5/23 Generalized Belief Propagation
This is a coding day for generalized belief propagation. The idea
is that by coding up an algorithm one understands the ins and outs of an
algorithm a lot more than just reading or hearing about it. The day will
start with a two hour lecture at the usual 11am-1pm time, introducing
the algorithm (generalized belief propagation) and also describing a
toolkit that I have written for MATLAB that will allow you much easier
(thus if you would like to use this toolkit you'll have to use MATLAB,
though potentially you can use C, but that will be a pain). The rest
of the day will involve coding up of the algorithm in pairs.
Generalized belief propagation is a generalization of the very popular
loopy belief propagation algorithm, introduced by Yedidia et al,
bringing the Kikuchi approximation of the log partition function from
the statistical physics literature to bear on the problem. It has been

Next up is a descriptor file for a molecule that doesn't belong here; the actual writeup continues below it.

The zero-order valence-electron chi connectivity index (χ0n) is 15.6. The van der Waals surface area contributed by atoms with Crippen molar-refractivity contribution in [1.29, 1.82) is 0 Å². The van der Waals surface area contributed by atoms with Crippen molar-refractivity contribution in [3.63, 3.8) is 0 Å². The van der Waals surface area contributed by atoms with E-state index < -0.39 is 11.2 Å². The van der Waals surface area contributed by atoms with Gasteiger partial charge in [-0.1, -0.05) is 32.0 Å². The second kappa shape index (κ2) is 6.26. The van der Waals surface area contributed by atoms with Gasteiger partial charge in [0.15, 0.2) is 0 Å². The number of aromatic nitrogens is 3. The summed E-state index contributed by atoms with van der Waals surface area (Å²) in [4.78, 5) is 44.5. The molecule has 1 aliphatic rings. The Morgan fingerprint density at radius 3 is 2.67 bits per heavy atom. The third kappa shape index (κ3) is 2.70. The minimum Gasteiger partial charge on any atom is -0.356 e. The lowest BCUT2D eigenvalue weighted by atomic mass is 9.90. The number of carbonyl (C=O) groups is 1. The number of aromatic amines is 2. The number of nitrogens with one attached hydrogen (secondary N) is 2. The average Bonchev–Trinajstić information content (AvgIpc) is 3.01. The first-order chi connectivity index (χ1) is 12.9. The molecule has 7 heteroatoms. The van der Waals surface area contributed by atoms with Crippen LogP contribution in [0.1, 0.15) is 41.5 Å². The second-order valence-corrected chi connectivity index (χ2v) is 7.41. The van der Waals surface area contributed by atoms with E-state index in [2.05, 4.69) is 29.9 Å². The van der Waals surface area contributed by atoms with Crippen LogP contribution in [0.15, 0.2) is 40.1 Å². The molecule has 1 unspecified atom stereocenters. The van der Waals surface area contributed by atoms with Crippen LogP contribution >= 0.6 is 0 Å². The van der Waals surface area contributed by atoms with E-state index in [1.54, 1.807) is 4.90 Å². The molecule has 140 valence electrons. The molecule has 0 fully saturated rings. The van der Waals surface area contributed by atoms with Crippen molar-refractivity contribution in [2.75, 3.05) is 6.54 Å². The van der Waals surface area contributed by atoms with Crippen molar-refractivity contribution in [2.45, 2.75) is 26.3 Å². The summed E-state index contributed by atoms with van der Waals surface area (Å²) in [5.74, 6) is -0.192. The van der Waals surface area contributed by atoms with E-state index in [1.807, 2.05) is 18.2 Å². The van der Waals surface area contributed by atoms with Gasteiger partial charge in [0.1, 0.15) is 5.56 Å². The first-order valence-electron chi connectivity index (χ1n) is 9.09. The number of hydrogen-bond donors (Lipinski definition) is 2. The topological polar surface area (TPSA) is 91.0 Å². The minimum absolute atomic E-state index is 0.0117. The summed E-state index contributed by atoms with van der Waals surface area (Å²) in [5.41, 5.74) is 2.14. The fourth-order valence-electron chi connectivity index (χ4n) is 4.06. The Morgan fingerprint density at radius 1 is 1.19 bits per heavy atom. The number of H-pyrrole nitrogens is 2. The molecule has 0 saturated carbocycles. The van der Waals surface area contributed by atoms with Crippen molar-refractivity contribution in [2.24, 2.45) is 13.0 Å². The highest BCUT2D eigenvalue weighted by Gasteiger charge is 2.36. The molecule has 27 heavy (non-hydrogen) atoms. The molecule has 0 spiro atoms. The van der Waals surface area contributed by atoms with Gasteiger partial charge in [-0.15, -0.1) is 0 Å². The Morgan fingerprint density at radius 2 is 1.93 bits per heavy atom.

found to work much better than other approximate inference algorithms
(when it does work).
- handwritten lecture notes.
- tech report.
Yedidia, J.S.; Freeman, W.T.; Weiss, Y., "Constructing Free-Energy Approximations and Generalized Belief Propagation Algorithms", IEEE Transactions on Information Theory, ISSN; 0018-9448, Vol. 51, Issue 7, pp. 2282-2312, July 2005.
- Easy BP v0.
MATLAB package written by Yee Whye to make writing message passing code in
- Generalized Arithmetic
Operators for MATLAB.
Does the same thing as the above package, without normalization handling.
It used to be that MATLAB cannot handle multidmensional arrays beyond 10
dimensions or so (it crashes intermittently due to some memory bug), which
is the reason I originally wrote the above package. Now it seems to be able
to handle such high dimensional arrays. I am not sure if this GENOPS package
handles high dimensional arrays, but it is worth a try. It is more
transparent than the table class of Easy BP, since it simply overloads
methods in the double class.
Operators for MATLAB.
Same as above, but implemented in m files rather than mex overloading double
class methods. Slower, but may be easier to get working.